Tonight I was sitting in the kitchen eating dinner with my host mother, and she was quizzing me on the names of the foods we were eating. I’ve learned most of the names and ingredients of the common dishes here, and this week I learned how to speak in the past tense, so I was talking about what I ate for dinner and she was correcting me whenever I made a mistake or mispronounced something.
After dinner we always sit and have tea together (or chai, as its pronounced here—just like in Egypt!) and we talk in Ukrainian as long as my vocabulary holds up. Tonight we got stuck on the word “pechinka.” She said it a few times and I had no clue what she was talking about, and she gestured to her lower abdomen and said it again. So I bust out the dictionary (this is what happens when charades breaks down) and looked up “pechinka.” The dictionary informed me that it meant liver. So I told her I understood, and she asked me if I had one. And I said, why yes, I have a liver. The next question: do you like it? And I was confused, but I said that yes I like my liver. And mentally I was thinking, “isn’t your liver one of those organs you can’t live without?” I know you can do with one kidney, and without an appendix or a gallbladder, but I was fairly certain that your liver is essential. And as I was considering this, she asked about pork liver. And then the lights came on—she was asking if I liked to EAT liver. And I had just told her that I liked it! So I tried to backtrack, and I said in the U.S. we never eat liver, so I have no idea if I like it. And she says she’ll make it soon so I can try it… Awesome.
I honestly hope she doesn’t tell me when we eat liver. I much rather try it and decide if its good based on what it tastes like, rather than on my preconceived opinion against it. I don’t know why it sounds unappealing, but I’m sure it would be a much fairer test if I didn’t know it was when I tried it.
Case and point: last week, we had a salad with corn, carrots, mayonnaise, and something dark and crunchy (FYI: here anything with vegetables is called “salat,” even if there is no lettuce). I was learning food names, so I identified everything I knew (corn, carrots, and mayo) and then said “what else” in Ukrainian. And Anya said “teleyatina certza.” My host brother asked if I understood, and I said no. And he said “baby cow” in Ukrainian. So I figured he meant veal! But then he put his hand on his heart and made a gesture for a heartbeat… meaning we were eating baby cow hearts. And before I knew that’s what it was, it tasted fine. Nothing spectacular, but edible. Once I knew what it was, I couldn’t eat anymore!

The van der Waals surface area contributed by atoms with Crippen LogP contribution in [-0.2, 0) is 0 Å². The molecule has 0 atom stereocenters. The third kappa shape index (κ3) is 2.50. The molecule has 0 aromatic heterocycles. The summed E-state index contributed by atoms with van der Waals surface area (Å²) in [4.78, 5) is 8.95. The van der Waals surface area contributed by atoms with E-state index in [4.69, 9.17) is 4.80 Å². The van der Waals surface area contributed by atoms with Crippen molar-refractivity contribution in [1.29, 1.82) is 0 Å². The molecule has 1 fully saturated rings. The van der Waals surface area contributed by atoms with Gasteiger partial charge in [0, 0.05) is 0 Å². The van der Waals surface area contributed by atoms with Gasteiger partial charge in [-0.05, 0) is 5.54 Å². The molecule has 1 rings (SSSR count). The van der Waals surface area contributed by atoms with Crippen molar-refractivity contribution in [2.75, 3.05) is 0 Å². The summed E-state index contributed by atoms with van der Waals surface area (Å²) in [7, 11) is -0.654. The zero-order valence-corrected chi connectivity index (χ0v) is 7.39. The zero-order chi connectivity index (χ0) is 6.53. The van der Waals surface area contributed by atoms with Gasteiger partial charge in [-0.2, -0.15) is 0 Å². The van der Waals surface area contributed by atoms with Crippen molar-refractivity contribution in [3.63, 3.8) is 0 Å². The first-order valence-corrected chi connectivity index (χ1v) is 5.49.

I probably would’ve felt guilty even if it was just veal, as one of my earliest memories involves a close friend’s personal stand against consuming veal. The person in question was my first best friend (Beth)’s mother, who used to love veal until she saw a documentary about how baby cows were practically tortured in the slaughtering process. As a result she gave up eating veal. Beth’s dad felt no such compassion for baby cows, and so he still ate veal from time to time. But Beth’s mom would kill it for him by making pathetic baby “moo” noises as he ate, so he wouldn’t forget how his buying veal contributed to the torture of baby cows.
I wonder what she would think of me today, eating baby cow HEARTS! I have no idea about the slaughtering process here in Ukraine; perhaps its much more humane than in the United States? Or maybe this is my guilty conscience speaking. I guess we’ll never know the truth ; )
I’ve eaten many interesting food items in my travels, but so far the most interesting was “cuy” from Ecuador, which is guinea pig. They put the whole guinea pig on a spit and slow roast it over a fire until its nice and crunchy. Then the whole thing goes on your plate and comes out with the poor little critter’s head and everything, so I had a hard time eating that one. But my host dad in Ecuador thought it was funny that I felt bad for guinea pigs—he showed me a little hutch of guinea pigs on his mother’s farm, and said firmly “dinner—not pets!” I just don’t like thinking of small fluffy creatures as dinner. But as long as I don’t know what I’m eating, I’m fine.
I can’t think of any crazy dishes I tried in the Middle East… everything I had there I loved, especially during the semester when this Egyptian lady Karima cooked for us. Her cooking was incredible, and sometimes she threw in American dishes to surprise us : ) The only bad food I remember was in Syria, when we bought “shawarma” at a roadside stand. Shawarma was one of my favorite foods, and always consisted of a slow-roasted meat (whether chicken or beef) that was cut off a rack in slivers and mixed with onions, peppers, and spices and then put in a wrap. The shawarma meat we had in Syria was undercooked though, and ended up giving quite a few people serious food poisoning. And the worst part was we were traveling, so driving for whole days in a bus was torture for the people who were sick. But in Egypt, when I got shawarma from Mr. Koko, it was always incredible : )
Now that I’ve probably seriously grossed you out… I’m signing off. But if any of you live near an Aladdin’s Eatery, go and eat some wonderful Middle Eastern food and enjoy it for me too : ) I miss eating hummos so much! Maybe once I get my own place I’ll invest in a food processor and go on an expedition for chickpeas. I have no clue if they’re grown in Ukraine or imported (if I’m lucky), but if I can find them I’m definitely making my own hummos.
P.S: Have any of you eaten liver? Is it as bad as it sounds, or am I just overreacting?